Director-Cary Fukunaga’s excellent presentation and tiny breakdown of Nigerian-American author Uzodinma Iweala’s 2005 novel-Beasts of No Nation into a movie with the same title brings out the odd beauty in war without undermining the intrinsic brutalities well associated with a jungle and haphazardly coordinated war—where child soldiers are the ultimate killing machines.
The film opens with young Ghanaian actor-Abraham Attah (who plays Agu) living in a small village, which served as a buffer zone for UN peacekeepers in an unnamed country plunged into war—but soon, the well protected village also lost its safety net.
Immediately before an attack which throws the almost peaceful village into insane panic, Agu’s mother (played by Ama K. Abebrese) and his younger sister joined the women and children of the village in a chaotic escape to a city as the men stayed behind to defend their lands.
Agu, who at this stage had connected well with viewers from the earlier few scenes which showcased him as an innocent silly young man left with nothing meaningful to do except to indulge in all manner of jokes and tricks with his friends and family because of the war was left behind—alongside his older brother and father.
A brutal attack on the village ignited the vehicle that drove the whole film. Agu’s first hand experience of the viciousness of war: the killing of his father and brother right in front of him pushed his legs to run far into the forest in search for refuge.
Soon, Agu the innocent one man refugee on the run became a member of a ferocious battalion, led by Commandant (played by Idris Elba). But this was after the film-maker had cleverly and in detail broken into particles the sort of tough trainings and spiritual initiations new intakes including Agu had to undergo—to become full family members of the battalion.
Though the film is vague about why war had broken out and the actual mission of Agu’s new family of soldiers, including several child soldiers—it makes it obvious the battalion holds no mercy and has no conscience within which it operates. It’s a deranged unit made up of unstable products of the war to kill and capture villages.
The brutalities of the war seen through Agu’s eyes, backed by his narrative put on screen: the violence, gruesome killings and the unending desire of the soldiers to fight for what seems like a blank promise founded on deceit. And in between these atrocities which Agu plays pivotal role lived his fears, the uncertainty of the future and his hunger to see his mother again.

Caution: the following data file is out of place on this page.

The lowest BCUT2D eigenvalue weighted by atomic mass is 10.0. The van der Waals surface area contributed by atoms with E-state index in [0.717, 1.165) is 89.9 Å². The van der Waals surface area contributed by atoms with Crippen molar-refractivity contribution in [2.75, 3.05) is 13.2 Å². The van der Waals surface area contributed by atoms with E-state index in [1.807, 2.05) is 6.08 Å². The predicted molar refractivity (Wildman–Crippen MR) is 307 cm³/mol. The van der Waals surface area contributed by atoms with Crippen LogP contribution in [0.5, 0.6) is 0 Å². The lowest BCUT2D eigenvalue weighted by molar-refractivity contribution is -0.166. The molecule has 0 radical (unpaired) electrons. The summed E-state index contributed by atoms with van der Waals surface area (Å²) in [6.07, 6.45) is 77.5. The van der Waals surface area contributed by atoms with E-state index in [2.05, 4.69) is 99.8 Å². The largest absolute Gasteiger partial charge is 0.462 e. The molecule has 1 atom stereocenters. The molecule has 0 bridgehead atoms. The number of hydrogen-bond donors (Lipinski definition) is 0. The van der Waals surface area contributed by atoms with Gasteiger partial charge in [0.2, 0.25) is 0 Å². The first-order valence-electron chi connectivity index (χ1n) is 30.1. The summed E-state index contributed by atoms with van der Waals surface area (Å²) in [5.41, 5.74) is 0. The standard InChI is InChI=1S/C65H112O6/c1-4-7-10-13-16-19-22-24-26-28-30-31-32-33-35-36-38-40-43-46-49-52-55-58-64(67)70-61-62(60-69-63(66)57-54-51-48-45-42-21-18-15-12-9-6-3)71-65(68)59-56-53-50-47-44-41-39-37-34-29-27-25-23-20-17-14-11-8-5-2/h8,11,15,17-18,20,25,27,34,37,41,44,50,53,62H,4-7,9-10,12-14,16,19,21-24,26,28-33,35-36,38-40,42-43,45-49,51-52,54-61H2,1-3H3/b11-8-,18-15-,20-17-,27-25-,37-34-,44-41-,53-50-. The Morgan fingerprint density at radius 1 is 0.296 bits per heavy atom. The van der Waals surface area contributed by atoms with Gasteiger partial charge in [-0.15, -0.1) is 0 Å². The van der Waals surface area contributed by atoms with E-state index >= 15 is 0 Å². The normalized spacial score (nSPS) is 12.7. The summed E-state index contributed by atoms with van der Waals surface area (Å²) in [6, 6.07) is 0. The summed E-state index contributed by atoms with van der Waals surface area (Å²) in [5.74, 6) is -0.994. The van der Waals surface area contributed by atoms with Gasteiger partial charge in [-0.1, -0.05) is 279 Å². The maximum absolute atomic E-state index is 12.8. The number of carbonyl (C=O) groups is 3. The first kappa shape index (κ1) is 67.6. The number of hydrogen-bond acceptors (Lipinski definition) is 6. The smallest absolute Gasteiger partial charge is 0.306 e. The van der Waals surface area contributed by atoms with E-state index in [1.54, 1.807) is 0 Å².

Agu and the battalion were profoundly cruel and the film successfully depicts them as so. In one of the scenes, the viewer is served with the chopping of a man’s head by Agu and another child soldier-Strika (played by Emmanuel “King Kong” Nii Adom Quaye, also young first-time actor) with blood splashing all over the filming camera’s lens, consequently, the screen.
Cary Fukunaga was unbending in showing the horror of war, committed by bush based mercenaries made up of civilians whose individual experience of having lost directions and families to the war have turned them into indomitable killing machines. Fukunaga also looked beyond the cruelty these “soldiers” met out to innocent civilians—and tackled the brutality these soldiers themselves, especially the child soldiers suffer in the hands of their leaders during wars.
Ironically, such in-camp rough treatment toughened the child soldiers and in Agu’s case turned him into a vile monster.
The flow of Agu’s narrative, his human take on the unfolding warfare, the self doubt and his worries were poignant and though he was aware of the evilness of their actions—that was the only option available to any of them at the time. As Agu puts it: “Bullet is just eating everything,” and the only way out is to die.
When Agu’s conscience as a human being was challenged, it was to do with two evils—and he had to choose the lesser evil. This was when he had to kill a woman to end an on-going rape by his colleagues. Agu had killed without mercy and knew the smell of death—which made death the reasonable alternative to the unending anarchy.
Nextflix took a huge risk with this production and its direct release on its platform—which resulted in a boycott from 4 US major cinema chains but the brilliance achieved by Cary Fukunaga and the superb performance from Ghana’s first time actor-Abraham Attah as well as Idris Elba’s master play as Commandant make it a commendable risk.
Because of the particle by particle breakdown of the structures of the war which captures in full the associated horrors and fears, the film succeeds in convincing the viewer as to the monstrousness of the soldiers, especially their leader—such that when it later tried to inject into Idris Elba’s character a human attribute when their indistinct mission had fallen, it clearly failed.
Idris had successfully played a War Lord who had not only led the killing of many in horrendous ways but had also physically abused his own soldiers—therefore, an attempt to later present him as a character with a bit of compassion was unconvincing, somewhat a joke.
‘Beasts of No Nation’ draws you into a real war, it shows up the horror without gratuitous bowdlerization. The fact that the set where the film was shot in Ghana saw extras imprisoned, crew members held at gunpoint, the director and Idris Elba having caught malaria as well as a star falling off a cliff should tell you that, it tackled a tough subject and it was adamant to present it in its original taste and feel.
The film received rave reviews at the 2015 Venice International Film Festival, with its star Abraham Attah winning the prestigious Marcello Mastroianni’s Best Young Actor award—maybe the Oscars and the other notable award schemes won’t miss its brilliance.
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